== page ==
It seems that sometimes insurance companies believe they can get away with displaying bad faith actions with policyholders after paying out a claim appraisal. Despite that mentality, the courts in Illinois beg to differ.

A recent case outlined on the Property Insurance Law blog points to an issue with mentality that some larger insurance companies have when dragged into court. In the court case brought up by Christina Phillips – and one that happened to be headed by the Merlin Law Group – Todd McGee, the plaintiff, filed a complaint against State Farm Fire and Casualty Company after dealing with some typical bad faith actions.

The court recognized the obviousness of these actions as Phillips brings out saying:

The court in McGee concluded that the insured’s amended complaint was sufficient to state a cause of action where it alleged that the insurer had performed an inadequate investigation; refused to negotiate the claim in good faith; delayed the appraisal process by failing to agree upon an umpire; and delayed payment after completion of the appraisal process.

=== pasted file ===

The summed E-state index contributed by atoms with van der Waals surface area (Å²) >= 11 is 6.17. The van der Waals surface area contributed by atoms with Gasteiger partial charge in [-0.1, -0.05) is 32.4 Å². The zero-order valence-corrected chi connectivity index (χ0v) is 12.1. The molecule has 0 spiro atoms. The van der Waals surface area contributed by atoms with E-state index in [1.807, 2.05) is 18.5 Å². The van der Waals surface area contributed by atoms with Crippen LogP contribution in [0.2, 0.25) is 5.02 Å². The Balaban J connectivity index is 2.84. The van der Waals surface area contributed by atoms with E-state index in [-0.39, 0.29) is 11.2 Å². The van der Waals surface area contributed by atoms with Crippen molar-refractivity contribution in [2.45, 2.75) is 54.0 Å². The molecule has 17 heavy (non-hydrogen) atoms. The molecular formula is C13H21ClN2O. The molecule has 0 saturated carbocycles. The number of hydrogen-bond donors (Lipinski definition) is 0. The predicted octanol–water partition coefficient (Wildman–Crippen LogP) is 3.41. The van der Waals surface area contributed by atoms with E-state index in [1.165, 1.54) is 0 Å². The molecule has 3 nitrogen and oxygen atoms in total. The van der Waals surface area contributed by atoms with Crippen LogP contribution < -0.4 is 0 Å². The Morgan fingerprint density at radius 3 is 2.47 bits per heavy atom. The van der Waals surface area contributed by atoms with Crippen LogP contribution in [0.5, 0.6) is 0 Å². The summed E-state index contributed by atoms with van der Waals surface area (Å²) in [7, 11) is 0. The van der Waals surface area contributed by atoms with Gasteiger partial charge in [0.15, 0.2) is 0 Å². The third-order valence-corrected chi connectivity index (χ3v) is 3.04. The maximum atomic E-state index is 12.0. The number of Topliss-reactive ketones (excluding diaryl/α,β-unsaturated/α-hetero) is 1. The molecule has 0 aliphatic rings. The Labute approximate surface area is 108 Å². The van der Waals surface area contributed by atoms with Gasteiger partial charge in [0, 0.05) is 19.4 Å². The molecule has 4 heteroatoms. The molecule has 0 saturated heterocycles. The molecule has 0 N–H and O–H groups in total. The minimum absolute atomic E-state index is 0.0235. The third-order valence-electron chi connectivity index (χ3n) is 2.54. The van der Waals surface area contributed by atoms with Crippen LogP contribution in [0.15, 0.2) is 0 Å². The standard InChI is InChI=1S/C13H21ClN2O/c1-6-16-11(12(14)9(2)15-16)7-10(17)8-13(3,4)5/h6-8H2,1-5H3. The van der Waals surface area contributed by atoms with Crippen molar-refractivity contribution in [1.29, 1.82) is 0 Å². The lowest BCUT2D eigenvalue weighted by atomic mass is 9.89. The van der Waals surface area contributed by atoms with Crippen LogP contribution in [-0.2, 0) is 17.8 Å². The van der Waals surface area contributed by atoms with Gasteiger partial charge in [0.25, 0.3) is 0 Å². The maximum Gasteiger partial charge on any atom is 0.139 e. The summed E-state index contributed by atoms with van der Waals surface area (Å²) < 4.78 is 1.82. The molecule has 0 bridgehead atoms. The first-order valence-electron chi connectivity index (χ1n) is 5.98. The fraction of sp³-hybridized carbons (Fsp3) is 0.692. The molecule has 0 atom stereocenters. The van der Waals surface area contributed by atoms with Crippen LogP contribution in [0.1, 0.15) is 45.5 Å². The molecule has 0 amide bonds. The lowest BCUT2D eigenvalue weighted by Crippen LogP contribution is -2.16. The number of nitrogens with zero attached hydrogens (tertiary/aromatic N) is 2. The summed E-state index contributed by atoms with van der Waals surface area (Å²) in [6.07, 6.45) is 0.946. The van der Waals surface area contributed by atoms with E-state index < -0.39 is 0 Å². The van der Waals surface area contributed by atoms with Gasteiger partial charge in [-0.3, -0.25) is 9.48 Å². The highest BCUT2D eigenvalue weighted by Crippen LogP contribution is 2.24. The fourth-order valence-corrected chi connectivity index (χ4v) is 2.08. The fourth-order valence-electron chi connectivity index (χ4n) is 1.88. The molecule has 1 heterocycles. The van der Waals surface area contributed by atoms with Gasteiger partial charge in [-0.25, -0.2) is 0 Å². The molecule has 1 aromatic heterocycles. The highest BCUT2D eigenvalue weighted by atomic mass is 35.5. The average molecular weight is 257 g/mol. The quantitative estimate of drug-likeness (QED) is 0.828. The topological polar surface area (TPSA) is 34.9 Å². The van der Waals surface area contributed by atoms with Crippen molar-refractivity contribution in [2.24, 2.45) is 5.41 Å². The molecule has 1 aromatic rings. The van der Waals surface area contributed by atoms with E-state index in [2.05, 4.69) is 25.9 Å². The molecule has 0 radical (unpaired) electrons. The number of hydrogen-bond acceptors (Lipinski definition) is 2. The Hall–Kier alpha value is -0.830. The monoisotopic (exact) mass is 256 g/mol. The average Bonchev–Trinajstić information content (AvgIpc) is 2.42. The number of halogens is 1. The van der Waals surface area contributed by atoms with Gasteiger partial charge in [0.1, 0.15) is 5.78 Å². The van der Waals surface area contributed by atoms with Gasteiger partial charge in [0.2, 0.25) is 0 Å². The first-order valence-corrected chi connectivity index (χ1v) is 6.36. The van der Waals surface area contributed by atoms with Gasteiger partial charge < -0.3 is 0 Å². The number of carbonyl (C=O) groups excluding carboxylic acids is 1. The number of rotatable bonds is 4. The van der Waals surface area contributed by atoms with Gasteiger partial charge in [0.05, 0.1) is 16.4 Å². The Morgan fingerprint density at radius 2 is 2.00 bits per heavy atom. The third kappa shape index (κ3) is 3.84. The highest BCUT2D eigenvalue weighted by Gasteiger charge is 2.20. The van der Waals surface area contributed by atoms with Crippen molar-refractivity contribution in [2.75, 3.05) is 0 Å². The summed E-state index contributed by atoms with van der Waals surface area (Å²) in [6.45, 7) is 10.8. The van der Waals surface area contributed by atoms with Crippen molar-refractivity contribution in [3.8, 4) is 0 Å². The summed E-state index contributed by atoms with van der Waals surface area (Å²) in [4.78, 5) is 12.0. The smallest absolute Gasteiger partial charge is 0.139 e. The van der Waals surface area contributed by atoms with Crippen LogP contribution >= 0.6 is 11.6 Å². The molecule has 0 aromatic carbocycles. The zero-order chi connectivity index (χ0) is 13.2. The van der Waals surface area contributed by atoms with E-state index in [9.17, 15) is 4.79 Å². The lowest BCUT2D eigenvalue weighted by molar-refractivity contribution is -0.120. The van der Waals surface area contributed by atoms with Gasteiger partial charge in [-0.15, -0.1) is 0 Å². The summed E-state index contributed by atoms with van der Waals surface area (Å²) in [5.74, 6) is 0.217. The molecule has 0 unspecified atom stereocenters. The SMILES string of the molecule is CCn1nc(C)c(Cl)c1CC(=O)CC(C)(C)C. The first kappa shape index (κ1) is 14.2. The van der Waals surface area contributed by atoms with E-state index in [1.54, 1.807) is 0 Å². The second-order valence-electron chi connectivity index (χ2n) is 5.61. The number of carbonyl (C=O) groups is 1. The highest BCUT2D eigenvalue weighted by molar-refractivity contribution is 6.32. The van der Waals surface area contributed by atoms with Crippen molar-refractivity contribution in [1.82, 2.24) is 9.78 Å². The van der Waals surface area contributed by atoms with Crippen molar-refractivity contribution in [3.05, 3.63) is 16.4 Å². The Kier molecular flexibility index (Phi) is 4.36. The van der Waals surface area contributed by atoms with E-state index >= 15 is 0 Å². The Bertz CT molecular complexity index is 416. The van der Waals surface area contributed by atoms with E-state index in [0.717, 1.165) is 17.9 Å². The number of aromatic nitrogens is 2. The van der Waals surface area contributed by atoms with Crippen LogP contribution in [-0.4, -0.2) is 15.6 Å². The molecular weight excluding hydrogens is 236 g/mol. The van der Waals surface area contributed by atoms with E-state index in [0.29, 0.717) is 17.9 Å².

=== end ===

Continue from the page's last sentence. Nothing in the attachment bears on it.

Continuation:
That’s a mouthful.

Fortunately for Todd McGee, he was able to obtain a payout for the appraisal done on his damaged house.

After the payout was given, State Farm Fire and Casualty assumed that would be the end of it, but the claim involved something called section 155 or as it is better known, “Vexatious and Unreasonable Conduct.”

What is section 155?

It’s part of an insurance code in Illinois that specifically deal with bad faith actions done by insurance companies.

Miss Phillips believes that the case will set a precedent that will allow their “client’s section 155 claim to stand.” We can only hope that it does as the insurance world could use more legal precedents that deter bad faith actions.

What do you think? Will this become a legal precedent and, in the long run, be beneficial for policy holders?